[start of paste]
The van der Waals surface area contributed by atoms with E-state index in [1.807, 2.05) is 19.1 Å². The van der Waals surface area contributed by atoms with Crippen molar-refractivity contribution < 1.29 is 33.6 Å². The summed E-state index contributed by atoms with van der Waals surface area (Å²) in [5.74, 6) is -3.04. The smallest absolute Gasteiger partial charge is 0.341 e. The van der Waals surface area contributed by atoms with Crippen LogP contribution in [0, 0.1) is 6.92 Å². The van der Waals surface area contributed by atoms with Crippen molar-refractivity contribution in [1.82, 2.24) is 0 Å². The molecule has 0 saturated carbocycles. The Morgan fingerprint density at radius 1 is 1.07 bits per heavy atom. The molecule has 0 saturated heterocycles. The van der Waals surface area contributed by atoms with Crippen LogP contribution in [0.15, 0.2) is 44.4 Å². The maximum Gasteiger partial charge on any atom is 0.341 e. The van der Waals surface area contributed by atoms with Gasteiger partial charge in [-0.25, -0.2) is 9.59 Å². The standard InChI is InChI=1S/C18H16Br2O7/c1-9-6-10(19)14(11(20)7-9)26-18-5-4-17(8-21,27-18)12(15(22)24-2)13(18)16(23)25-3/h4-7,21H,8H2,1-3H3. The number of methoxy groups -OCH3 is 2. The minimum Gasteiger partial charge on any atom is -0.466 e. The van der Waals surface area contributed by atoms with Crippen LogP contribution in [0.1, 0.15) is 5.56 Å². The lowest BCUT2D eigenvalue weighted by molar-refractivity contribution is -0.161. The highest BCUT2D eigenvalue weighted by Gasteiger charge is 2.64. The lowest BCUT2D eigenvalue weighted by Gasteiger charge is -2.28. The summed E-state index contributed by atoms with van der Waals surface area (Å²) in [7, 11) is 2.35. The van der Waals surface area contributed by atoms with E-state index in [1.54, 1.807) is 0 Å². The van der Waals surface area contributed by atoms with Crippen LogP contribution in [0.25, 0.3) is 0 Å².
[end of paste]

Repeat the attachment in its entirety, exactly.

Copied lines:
The van der Waals surface area contributed by atoms with E-state index in [1.807, 2.05) is 19.1 Å². The van der Waals surface area contributed by atoms with Crippen molar-refractivity contribution < 1.29 is 33.6 Å². The summed E-state index contributed by atoms with van der Waals surface area (Å²) in [5.74, 6) is -3.04. The smallest absolute Gasteiger partial charge is 0.341 e. The van der Waals surface area contributed by atoms with Crippen LogP contribution in [0, 0.1) is 6.92 Å². The van der Waals surface area contributed by atoms with Crippen molar-refractivity contribution in [1.82, 2.24) is 0 Å². The molecule has 0 saturated carbocycles. The Morgan fingerprint density at radius 1 is 1.07 bits per heavy atom. The molecule has 0 saturated heterocycles. The van der Waals surface area contributed by atoms with Crippen LogP contribution in [0.15, 0.2) is 44.4 Å². The maximum Gasteiger partial charge on any atom is 0.341 e. The van der Waals surface area contributed by atoms with Gasteiger partial charge in [-0.25, -0.2) is 9.59 Å². The standard InChI is InChI=1S/C18H16Br2O7/c1-9-6-10(19)14(11(20)7-9)26-18-5-4-17(8-21,27-18)12(15(22)24-2)13(18)16(23)25-3/h4-7,21H,8H2,1-3H3. The number of methoxy groups -OCH3 is 2. The minimum Gasteiger partial charge on any atom is -0.466 e. The van der Waals surface area contributed by atoms with Crippen LogP contribution in [0.1, 0.15) is 5.56 Å². The lowest BCUT2D eigenvalue weighted by molar-refractivity contribution is -0.161. The highest BCUT2D eigenvalue weighted by Gasteiger charge is 2.64. The lowest BCUT2D eigenvalue weighted by Gasteiger charge is -2.28. The summed E-state index contributed by atoms with van der Waals surface area (Å²) in [7, 11) is 2.35. The van der Waals surface area contributed by atoms with E-state index in [1.54, 1.807) is 0 Å². The van der Waals surface area contributed by atoms with Crippen LogP contribution in [0.25, 0.3) is 0 Å².